One day, I was working in a pre-school. It was that special time…story time! The children and I gathered in a circle while another teacher sat in a chair to begin her dramatic tale of Jack and the Beanstalk. At one point in the story… after the teacher finished one of the Giant’s loud tirades of “Fee-Fi-Fo-Fum…” a little child’s voice rose above the golden circle and asked of the teacher, “Why was the Giant so mean?” The teacher could have answered this question while still “in character” as the mean Giant, so as not to break the flow of the story. However, that is NOT what happened. Instead, the teacher stopped, took a cleansing breath, leaned forward, and clasped her hands then as she opened them, placed them upon her heart. (This surprise break in character actually made the audience of 4-year-olds more captive than before!) With a tender smile, a tilt of her head and an angelic voice resonating compassion, sincerity and kindness the teacher looked at her captive audience and said, ”Some people’s hearts have not yet awakened… that is why the Giant acts the way he does…his heart is still asleep.” The child who asked this question understood and accepted this explanation. The class understood and accepted this explanation. I did too. The teacher then got back into character and backed-up to the “Fe-Fi-Fo-Fum” part.
A young child’s full-time job is to learn about the world. When they are exposed to some things that don’t fit their picture of the world, as they know it, they ask questions. As adults it is incumbent upon us to remember that their questions are valid and deserve to be answered. Yet we must also remember that there are ways to answer questions that preserve a young child’s spirit and sense of wonder.
A child’s heart is innately kind. The Giant in the story of Jack and the Beanstalk wasn’t kind. I was fortunate to be sitting in the classroom of a wonderful teacher as she did an exquisite job at addressing this incongruent situation to children so as to preserve their sense of wonder and hope. The Giant, like everyone, has the potential to be kind…his heart just needs to wake up.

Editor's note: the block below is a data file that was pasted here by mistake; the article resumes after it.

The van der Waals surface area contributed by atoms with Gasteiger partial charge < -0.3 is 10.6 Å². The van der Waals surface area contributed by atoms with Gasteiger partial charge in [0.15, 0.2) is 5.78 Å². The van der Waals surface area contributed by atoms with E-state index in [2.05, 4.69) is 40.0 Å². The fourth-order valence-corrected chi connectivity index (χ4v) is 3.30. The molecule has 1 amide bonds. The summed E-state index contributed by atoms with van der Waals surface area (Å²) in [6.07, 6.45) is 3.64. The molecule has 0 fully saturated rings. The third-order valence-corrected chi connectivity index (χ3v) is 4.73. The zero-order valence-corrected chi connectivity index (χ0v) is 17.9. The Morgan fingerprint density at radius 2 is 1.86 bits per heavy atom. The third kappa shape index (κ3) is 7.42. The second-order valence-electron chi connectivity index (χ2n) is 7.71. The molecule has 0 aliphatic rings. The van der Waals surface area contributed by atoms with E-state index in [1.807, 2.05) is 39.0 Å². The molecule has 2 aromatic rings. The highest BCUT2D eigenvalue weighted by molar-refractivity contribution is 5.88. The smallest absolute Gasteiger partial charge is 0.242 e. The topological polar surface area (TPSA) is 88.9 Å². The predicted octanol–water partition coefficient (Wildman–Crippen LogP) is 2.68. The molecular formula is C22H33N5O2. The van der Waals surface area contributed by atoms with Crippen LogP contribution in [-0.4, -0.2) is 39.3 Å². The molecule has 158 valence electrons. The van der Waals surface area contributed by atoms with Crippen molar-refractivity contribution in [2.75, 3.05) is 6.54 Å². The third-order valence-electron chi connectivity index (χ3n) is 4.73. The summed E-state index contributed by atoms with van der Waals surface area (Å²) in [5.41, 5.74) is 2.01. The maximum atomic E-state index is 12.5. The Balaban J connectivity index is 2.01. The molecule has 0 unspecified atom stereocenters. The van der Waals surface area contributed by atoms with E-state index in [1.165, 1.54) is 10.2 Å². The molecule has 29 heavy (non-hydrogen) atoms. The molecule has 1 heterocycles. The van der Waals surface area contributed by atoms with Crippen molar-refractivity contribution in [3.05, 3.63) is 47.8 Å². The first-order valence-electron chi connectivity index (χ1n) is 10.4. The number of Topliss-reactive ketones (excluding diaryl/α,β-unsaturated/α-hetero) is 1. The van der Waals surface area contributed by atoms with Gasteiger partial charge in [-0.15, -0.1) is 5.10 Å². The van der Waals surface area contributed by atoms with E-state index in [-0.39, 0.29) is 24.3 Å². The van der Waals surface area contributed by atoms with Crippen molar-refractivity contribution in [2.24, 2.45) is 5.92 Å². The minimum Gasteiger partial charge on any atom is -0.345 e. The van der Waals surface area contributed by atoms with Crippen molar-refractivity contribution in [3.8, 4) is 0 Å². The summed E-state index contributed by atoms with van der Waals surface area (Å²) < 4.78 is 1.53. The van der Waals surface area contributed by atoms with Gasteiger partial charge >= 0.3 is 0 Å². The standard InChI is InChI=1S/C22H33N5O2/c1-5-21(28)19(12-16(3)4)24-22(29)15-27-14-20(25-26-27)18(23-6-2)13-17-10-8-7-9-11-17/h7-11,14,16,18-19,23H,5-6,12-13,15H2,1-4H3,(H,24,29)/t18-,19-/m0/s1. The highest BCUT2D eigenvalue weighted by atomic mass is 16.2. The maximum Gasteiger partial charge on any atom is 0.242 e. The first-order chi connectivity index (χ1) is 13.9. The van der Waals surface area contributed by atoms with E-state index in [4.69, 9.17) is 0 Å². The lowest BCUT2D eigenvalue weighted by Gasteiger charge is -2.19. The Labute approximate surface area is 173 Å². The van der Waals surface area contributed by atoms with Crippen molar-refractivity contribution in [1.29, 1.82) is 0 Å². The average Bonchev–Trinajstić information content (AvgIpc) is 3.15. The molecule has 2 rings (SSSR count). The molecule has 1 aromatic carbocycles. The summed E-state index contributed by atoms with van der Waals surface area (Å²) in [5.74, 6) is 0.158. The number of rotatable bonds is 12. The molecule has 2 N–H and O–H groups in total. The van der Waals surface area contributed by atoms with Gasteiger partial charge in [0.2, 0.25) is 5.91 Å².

“Wherever there is a human being, there is an opportunity for kindness.”
Kindness. What is kindness? How would I take this concept beyond Jack and the Beanstalk to elaborate upon it for children older than 4? I would have to say that it would be difficult for me to define kindness without also defining service. Here goes…
Kindness is the quality or condition of being thoughtful, helpful, considerate, friendly, compassionate, selfless and sincere. An “act of kindness” is an act or deed with these qualities.
Service is an act, deed or work that is carried out with the qualities of kindness, and without the expectation of receiving something in return.
Most children know that it is wonderful to be the recipient of an “act of kindness”. However, it is just as important for children to know how wonderful it is to perform acts of kindness and participate in service. Someone who performs (gives) a kindness or participates in service benefits by a feeling of dignity, pride and self-worth.
As we talk about kindness with our children here are some things that we all need to remember:
--Kindness cannot be taught, only demonstrated.
--An act of kindness can be random or thought out.
--Kindness is a gift that everyone can afford to give and everyone appreciates getting.
--Acts of kindness and service come in all forms.
--You can engage in an act of kindness or service for yourself, others or for the Earth.
Here are some simple ways we can demonstrate acts of kindness:
--Smile at someone.
--Give someone a hug.
--Really listen to someone
--Don’t tease, name-call, gossip or blame.
-- Work with others to find ways to be of service to our families, schools and communities.
As I mentioned before, a child’s heart is innately kind. It is no wonder that we as adults, can learn a lot about kindness from the children. Spending some time among children we often find that they not only have a tender way of softening us but also they have a magical way of “awakening our hearts.” In fact, I think there may still be some hope for that Giant.